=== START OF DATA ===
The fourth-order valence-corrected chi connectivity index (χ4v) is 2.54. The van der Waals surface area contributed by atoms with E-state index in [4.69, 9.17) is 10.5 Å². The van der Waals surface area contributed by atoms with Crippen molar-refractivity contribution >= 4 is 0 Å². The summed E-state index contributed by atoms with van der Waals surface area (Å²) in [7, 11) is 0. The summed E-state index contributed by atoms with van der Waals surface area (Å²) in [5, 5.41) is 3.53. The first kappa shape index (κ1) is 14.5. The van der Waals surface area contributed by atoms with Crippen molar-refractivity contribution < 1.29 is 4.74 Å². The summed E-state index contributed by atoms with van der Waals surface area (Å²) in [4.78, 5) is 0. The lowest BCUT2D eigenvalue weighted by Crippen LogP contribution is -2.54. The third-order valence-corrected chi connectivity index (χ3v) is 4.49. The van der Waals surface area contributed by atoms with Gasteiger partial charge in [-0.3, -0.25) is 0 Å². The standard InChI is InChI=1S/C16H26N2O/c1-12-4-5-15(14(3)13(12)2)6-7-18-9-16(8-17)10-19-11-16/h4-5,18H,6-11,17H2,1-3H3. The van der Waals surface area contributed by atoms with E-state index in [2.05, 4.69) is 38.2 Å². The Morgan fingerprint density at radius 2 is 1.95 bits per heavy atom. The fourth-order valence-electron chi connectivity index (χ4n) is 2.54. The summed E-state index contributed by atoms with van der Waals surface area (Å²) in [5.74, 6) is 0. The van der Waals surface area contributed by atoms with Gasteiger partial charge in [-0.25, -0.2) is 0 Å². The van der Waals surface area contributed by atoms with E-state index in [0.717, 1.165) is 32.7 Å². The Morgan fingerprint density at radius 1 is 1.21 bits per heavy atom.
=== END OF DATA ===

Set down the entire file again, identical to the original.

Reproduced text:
The fourth-order valence-corrected chi connectivity index (χ4v) is 2.54. The van der Waals surface area contributed by atoms with E-state index in [4.69, 9.17) is 10.5 Å². The van der Waals surface area contributed by atoms with Crippen molar-refractivity contribution >= 4 is 0 Å². The summed E-state index contributed by atoms with van der Waals surface area (Å²) in [7, 11) is 0. The summed E-state index contributed by atoms with van der Waals surface area (Å²) in [5, 5.41) is 3.53. The first kappa shape index (κ1) is 14.5. The van der Waals surface area contributed by atoms with Crippen molar-refractivity contribution < 1.29 is 4.74 Å². The summed E-state index contributed by atoms with van der Waals surface area (Å²) in [4.78, 5) is 0. The lowest BCUT2D eigenvalue weighted by Crippen LogP contribution is -2.54. The third-order valence-corrected chi connectivity index (χ3v) is 4.49. The van der Waals surface area contributed by atoms with Gasteiger partial charge in [-0.3, -0.25) is 0 Å². The standard InChI is InChI=1S/C16H26N2O/c1-12-4-5-15(14(3)13(12)2)6-7-18-9-16(8-17)10-19-11-16/h4-5,18H,6-11,17H2,1-3H3. The van der Waals surface area contributed by atoms with E-state index in [2.05, 4.69) is 38.2 Å². The Morgan fingerprint density at radius 2 is 1.95 bits per heavy atom. The fourth-order valence-electron chi connectivity index (χ4n) is 2.54. The summed E-state index contributed by atoms with van der Waals surface area (Å²) in [5.74, 6) is 0. The van der Waals surface area contributed by atoms with Gasteiger partial charge in [-0.25, -0.2) is 0 Å². The van der Waals surface area contributed by atoms with E-state index in [0.717, 1.165) is 32.7 Å². The Morgan fingerprint density at radius 1 is 1.21 bits per heavy atom.